Workshop: Silvertone Electric Hollowbody Overhaul

This is a '49 Silvertone H53 (the H50 equivalent in the Sears catalog) and it came in down on its luck. The neck was loose, the top was collapsing, and the electronics were hairy. It had some back regluing on the seam over the lower bout, but was otherwise serviceable, however. Entries on the web list these as solid wood guitars, but they're actually ply -- just like a Gibson hollowbody electric of the same time would be. In fact, the reason that the top collapsed its arch on this one is that Harmony thought the thick ply would hold-up fine without bracing. Oh well!

The first thing to do is reset the neck. After using a seam separator to knock the fretboard extension loose, some taps with a rubber mallet knocked the neck right off.

Because the joint sort-of sucks, I'm gluing and bolting this neck. Here I've drilled two holes for my "bolts" (drywall screws) to go through to the heel.

The rout for the pickup makes this double-bolt job easy-peasy. Here I've fit the neck back in and am using an awl to mark where I need to drill pilot holes for my screws in the neck's heel.

After fitting some shims into the dovetail to get the bottom of the neck heel to firm-up and stay put as it should, I glue and clamp the heck out of this.

Here I'm using a small wrench gizmo to tighten up the fresh screws.

Some finish washers help to keep these snug.

Since there's not much point in rebracing the top, the solution to its collapse is to install this center-block under the bridge area -- just like on many modern "hollowbodies" which are, in fact, "semihollow" due to the central block.

The next bit was to attack the harness. This has great old Gibson P13 pickup as factory equipment (Harmony bought P13s from Gibson in the 40s as Gibson liquidated their stock of them when they moved to P90s as standard). The harness itself is ok and just needed cleaning, but...

...it also needed a ground to the tailpiece, so I added one.

In the end, I put the whole guitar back together and played it... and it sounded great... except the pickup seemed to "rattle" and then it became clear that it was cutting out. I opened-up the pickup and found that the "hot" side was wired fine...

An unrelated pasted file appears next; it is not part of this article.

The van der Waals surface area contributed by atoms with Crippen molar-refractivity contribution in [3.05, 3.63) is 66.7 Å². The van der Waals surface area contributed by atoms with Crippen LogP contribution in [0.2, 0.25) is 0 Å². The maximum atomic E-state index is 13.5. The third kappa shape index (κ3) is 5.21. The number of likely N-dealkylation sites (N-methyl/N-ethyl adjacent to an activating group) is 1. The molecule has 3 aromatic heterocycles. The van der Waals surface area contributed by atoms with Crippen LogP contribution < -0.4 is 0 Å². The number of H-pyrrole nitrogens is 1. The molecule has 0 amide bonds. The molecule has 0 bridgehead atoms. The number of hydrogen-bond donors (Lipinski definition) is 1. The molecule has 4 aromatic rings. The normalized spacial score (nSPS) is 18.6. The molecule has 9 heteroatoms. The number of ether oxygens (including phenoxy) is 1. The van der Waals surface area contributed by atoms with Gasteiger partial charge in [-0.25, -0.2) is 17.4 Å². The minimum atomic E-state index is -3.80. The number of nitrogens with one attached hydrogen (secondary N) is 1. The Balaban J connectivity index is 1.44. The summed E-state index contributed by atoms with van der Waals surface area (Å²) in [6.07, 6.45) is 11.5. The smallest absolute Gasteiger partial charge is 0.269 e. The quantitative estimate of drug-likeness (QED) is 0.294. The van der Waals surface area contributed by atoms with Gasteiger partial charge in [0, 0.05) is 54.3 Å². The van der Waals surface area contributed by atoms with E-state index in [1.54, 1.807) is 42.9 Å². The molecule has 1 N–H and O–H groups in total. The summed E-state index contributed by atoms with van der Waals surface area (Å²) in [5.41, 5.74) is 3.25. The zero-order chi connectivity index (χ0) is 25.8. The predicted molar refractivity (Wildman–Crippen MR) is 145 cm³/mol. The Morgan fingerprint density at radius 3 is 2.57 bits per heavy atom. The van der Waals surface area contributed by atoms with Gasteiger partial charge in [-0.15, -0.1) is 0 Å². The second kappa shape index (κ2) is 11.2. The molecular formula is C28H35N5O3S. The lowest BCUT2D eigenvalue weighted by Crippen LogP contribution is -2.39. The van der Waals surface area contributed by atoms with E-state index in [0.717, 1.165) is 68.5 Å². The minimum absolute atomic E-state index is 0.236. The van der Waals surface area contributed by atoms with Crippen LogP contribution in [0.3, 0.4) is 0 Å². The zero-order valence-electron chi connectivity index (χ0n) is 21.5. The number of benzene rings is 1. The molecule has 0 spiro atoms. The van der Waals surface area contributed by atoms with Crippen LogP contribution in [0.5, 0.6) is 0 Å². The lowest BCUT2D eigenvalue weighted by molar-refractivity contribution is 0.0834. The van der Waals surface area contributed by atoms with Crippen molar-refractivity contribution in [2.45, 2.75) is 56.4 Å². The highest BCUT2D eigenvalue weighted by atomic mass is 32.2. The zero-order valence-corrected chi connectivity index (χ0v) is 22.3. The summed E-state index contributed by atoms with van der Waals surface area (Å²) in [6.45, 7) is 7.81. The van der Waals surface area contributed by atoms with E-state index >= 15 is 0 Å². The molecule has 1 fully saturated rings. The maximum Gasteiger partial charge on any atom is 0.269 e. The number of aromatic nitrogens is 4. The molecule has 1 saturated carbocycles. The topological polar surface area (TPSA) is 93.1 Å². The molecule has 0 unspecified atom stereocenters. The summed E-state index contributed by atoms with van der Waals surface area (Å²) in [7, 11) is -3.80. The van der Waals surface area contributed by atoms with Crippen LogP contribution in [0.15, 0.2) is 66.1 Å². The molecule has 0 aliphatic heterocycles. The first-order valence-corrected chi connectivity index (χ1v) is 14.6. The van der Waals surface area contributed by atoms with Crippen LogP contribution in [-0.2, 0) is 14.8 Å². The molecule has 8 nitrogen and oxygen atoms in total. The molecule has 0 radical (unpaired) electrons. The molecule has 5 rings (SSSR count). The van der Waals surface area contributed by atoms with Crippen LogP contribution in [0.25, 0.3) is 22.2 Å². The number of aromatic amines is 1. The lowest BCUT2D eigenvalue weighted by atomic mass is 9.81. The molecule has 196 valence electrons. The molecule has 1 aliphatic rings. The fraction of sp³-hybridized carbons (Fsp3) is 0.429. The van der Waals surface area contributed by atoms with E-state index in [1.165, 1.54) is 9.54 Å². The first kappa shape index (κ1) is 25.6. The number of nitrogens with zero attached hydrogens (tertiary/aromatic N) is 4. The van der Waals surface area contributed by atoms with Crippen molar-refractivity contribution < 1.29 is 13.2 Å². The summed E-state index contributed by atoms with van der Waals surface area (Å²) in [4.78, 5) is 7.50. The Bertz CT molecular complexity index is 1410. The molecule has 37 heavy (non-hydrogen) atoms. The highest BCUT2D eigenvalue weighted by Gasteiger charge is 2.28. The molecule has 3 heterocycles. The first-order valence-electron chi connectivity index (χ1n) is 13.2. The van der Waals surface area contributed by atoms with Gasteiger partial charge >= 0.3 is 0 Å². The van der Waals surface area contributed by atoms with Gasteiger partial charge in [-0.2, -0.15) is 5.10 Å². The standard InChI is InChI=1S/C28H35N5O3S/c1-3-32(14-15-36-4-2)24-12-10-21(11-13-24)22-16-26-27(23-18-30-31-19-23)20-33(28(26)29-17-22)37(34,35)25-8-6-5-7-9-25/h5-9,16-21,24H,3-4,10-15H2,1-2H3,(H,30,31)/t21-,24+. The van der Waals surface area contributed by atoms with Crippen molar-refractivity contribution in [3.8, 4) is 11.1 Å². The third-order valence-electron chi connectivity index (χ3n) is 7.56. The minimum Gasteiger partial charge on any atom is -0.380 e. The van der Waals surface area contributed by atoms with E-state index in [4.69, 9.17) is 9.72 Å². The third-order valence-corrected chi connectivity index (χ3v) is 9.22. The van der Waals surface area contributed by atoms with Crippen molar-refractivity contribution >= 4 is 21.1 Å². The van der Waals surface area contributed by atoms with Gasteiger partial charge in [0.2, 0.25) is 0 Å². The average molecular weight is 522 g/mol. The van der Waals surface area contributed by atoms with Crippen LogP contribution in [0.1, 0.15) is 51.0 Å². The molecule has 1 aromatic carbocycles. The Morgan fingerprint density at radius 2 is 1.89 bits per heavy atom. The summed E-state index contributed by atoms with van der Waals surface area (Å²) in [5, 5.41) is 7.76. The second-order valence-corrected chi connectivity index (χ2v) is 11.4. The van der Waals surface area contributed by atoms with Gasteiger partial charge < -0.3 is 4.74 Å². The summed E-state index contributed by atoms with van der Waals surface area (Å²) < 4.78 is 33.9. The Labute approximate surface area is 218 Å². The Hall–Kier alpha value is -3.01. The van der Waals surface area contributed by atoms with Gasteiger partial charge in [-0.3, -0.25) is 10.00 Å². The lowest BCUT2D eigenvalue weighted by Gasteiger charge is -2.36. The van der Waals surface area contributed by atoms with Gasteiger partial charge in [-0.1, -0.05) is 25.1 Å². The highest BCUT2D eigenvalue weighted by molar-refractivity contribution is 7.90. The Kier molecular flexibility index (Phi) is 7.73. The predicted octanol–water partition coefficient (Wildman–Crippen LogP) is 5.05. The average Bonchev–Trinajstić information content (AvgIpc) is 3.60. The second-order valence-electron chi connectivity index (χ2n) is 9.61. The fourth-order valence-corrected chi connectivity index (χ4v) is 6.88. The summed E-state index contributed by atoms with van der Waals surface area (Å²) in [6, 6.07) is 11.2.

...but that the "ground" side of the pickup's lead was detached and only mostly making contact. Gibson originally taped the sides where the leads came off so they wouldn't contact the cover of the pickup and that makes the corrosion you see on the coil, unfortunately. The separated ground lead came out of a part of this corrosion and I could not, for the life of me, find the thread of coil to "make it fast" to.

Note that this pickup is actually not a typical P13 pickup of the sort that I know well (which are built like a P90 with non-magnetic poles or a non-magnetic blade sticking through the coil and the actual magnet located on the baseplate of the pickup) as this one is made more like a "typical" 30s/40s pickup with the blade/polepiece a magnet itself with the coil wrapped around it.

The reason that P13-style designs of all stripes end-up having troubles (whether it's a rattle sound or dead coils) is because the bobbin and coil aren't secured to the baseplate and are free to move around a little bit inside the cover. This means that things bounce around as the guitar is handled over many, many years and they loosen up. The leads from the coil are very fragile and often break because of this.

Because the original pickup needs to be rewound, my solution for the guitar for the moment was to swap-in a parts-bin Alnico P90 and modify its baseplate to fit the original cover over it. Compared to the original pickup, I was able to get better string-to-string balance via adjusting the poles on the P90 before putting the cover on.

My final install -- due to the sunk top and warped original plastic pickup ring -- places the tabs for the P90's baseplate on top of the ring to get the pickup closer to the strings. I think this was a better choice compared to jacking-up the ring itself, as it looks a little more natural and is more secure.

The final "major" work aside from doing a fret level/dress and setting the guitar up was to the bridge. Instead of making a new bridge or new top for the bridge, I glued rosewood "feet" to the original bridge's feet and then replaced the adjustable threaded posts with longer posts to get more adjustment height. This is actually a pretty tall bridge for an archtop, but it does work just fine. I then compensated the B and high E string slots for better intonation. The guitar still needs to wear a wound-G string set, however, due to the "vintage" compensation.

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